Al-Anon is about unity. And when religion is brought in, unity goes out the window.  Scripture quoting in meetings, especially when it is done in the fashion of  "It's in the Bible so it's the law of the land" is uncomfortable for me. I wonder "Who's land?" Not the land of a Muslim or Jew.  If I were a Muslim and quoted from the Qur'an, that would be my Bible.  If someone consistently quoted scripture from the Qur'an, Christians could be offended and given the times, such might seem blasphemous and create divisiveness.

So, I think unity and harmony comes when we don't bring up religion in meetings.  Some groups opt to say the Lord's Prayer, but others simply say the Al-Anon declaration. If a person is uncomfortable about the Lord's Prayer, then they can step back and not say it.  They can also call for a group conscience to ask that another closing be used. I am glad that everyone is included in Al-Anon regardless of their religion and that the "God of our understanding" can be as defined by each of us.

Dominance (authority) is another obstacle to success in having a healthy group. Dominance means that egos run the meetings.  There isn't much room for spirituality when ego has run amuck.  I have heard the saying that ego means "edging God out". I believe that it is important to check our egos at the door.  There is no place in Al-Anon for governing and telling others what to do.  If the Al-Anon "police" are at a meeting, then it may not be particularly healthy.

Anonymity is important and makes a meeting safe.  Talking about others or the reason they are attending meetings is not healthy.  Gossip is hurtful.  To me, meetings must be a safe place where we do not discuss members or others, and particularly not the alcoholic.  While it is important to take our own inventory, it is not part of our program to take the inventory of the alcoholic, and especially not air it out to others.

Not gossiping reminds me to keep the focus where it needs to be: on me.  I spent way too much of my life making alcoholics my Higher Power.  It did nothing but harm when I focused on what others did and then used that as ammunition to justify my feelings about what I was doing.

I realize now that by seeing what others do and inventorying how that affects me, I can use the information to make good decisions for myself.  I cannot fix the alcoholic's problems.  That is not my business.  But treating others in a dignified way is my business.  Gossip robs me and others of dignity.

A healthy meeting is where you can share with others and learn from their experiences. Yes, there are slogans and expressions that may seem corny at first.  I remember when I kept hearing "Let Go and Let God" at meetings, it made me want to leave/heave. I disliked that slogan so much.  Now I realize that letting go means to quit tugging so hard at someone and let their own HP, what ever it may be, guide them.  When I stopped resisting and started listening, I found out that "take what you like, and leave the rest" is taken very seriously in Al-Anon.

Another sign of a healthy meeting is when no one gives advice and tells you what to do.  This is a program in which we share our experience, strength, and hope.  It does not mean that I tell another person how to live their life.  In a healthy meeting, no one tells you whether to stay in a relationship with your alcoholic.  A meeting isn't group therapy where we "cross talk" or give advice.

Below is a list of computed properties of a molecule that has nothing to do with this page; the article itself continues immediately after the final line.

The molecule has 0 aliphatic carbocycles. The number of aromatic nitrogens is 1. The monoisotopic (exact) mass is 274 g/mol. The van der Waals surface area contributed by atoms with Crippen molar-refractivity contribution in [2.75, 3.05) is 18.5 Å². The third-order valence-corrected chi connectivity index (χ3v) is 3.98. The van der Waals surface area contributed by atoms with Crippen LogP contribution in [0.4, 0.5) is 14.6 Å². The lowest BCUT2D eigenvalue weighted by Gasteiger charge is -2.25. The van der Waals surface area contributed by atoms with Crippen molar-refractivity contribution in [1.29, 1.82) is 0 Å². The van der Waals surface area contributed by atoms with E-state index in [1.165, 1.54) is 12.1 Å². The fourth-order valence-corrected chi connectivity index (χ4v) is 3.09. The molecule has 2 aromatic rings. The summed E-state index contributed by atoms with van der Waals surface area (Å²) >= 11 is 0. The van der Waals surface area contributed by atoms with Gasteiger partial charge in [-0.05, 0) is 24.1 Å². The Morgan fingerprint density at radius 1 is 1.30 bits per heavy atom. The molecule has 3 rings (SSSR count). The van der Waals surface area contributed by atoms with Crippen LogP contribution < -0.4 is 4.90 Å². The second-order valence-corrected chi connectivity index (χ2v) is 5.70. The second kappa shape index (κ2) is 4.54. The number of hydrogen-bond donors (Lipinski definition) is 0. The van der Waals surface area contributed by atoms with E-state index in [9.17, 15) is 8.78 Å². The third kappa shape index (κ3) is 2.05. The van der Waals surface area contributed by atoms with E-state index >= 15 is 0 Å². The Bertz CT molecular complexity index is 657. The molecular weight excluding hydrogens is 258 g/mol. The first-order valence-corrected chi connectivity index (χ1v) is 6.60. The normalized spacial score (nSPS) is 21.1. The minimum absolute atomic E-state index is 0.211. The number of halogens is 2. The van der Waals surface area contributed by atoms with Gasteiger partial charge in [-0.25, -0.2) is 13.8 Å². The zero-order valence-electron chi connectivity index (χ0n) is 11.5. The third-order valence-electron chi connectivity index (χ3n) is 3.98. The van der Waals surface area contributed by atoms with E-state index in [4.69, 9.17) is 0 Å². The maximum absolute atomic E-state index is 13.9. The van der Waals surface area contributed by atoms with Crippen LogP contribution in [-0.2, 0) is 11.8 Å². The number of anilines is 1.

In a healthy meeting, you may learn some tools that can help save some relationships, *if that's what you want to do* -- but some relationships are beyond saving.  Al-Anon encourages you to take some time before making any big life-changing decisions, but ultimately, you make the decision that's best for you, and sometimes that means leaving the alcoholic.  I made a decision to stay with the alcoholic in my life. And I'm glad that I did.

Al-Anon isn't the only way to recover from the effects of someone else's alcoholism.  What I find comforting is that it feels good to be among those who have the same problem and have been affected by alcoholism. We share similar patterns of behavior and emotions. And we share about our solutions.

This is a program that isn't a cure all. It works for me if I take it seriously. I look on this as a spiritual program that has enhanced my life. There are other ways to get help for co-dependent behavior with an alcoholic. I tried therapy and never understood why I was so angry and miserable. I resisted going to Al-Anon for years, but eventually found that it helped me to understand more about myself than therapy did.

I know that I deserve to have a healthy meeting. So when I find myself in a meeting where there is dominance, cross talk, or religion, I share my own experience, strength and hope that is based in the steps and traditions.
It is wonderful to know that there is somewhere that I can go to be with people who share a common interest in recovering from the effects of alcoholism.

Thursday, July 24, 2014

First world problems and my humanity

I haven't been a ball of fire lately.  My wife and I are feeling the fatigue that having viral bronchitis brought. And it has been raining just about every day. The rain started again this morning, coming down in sheets. Rainy days are relaxing. I didn't have anything that had to be done, although I did spend time reading and preparing for a course on sailing that I am teaching in September. And I took a nap in the afternoon, Tonight, my wife and I cooked dinner together. So it was a pleasant and generally relaxing day.

I am leaving to go on the boat tomorrow for a few days. It won't matter that the forecast calls for more rain.  If it rains, I will hunker down and read.  If the rain stops, I'll go for a long walk on the beach.  I don't think that I have had many bad days out on the water.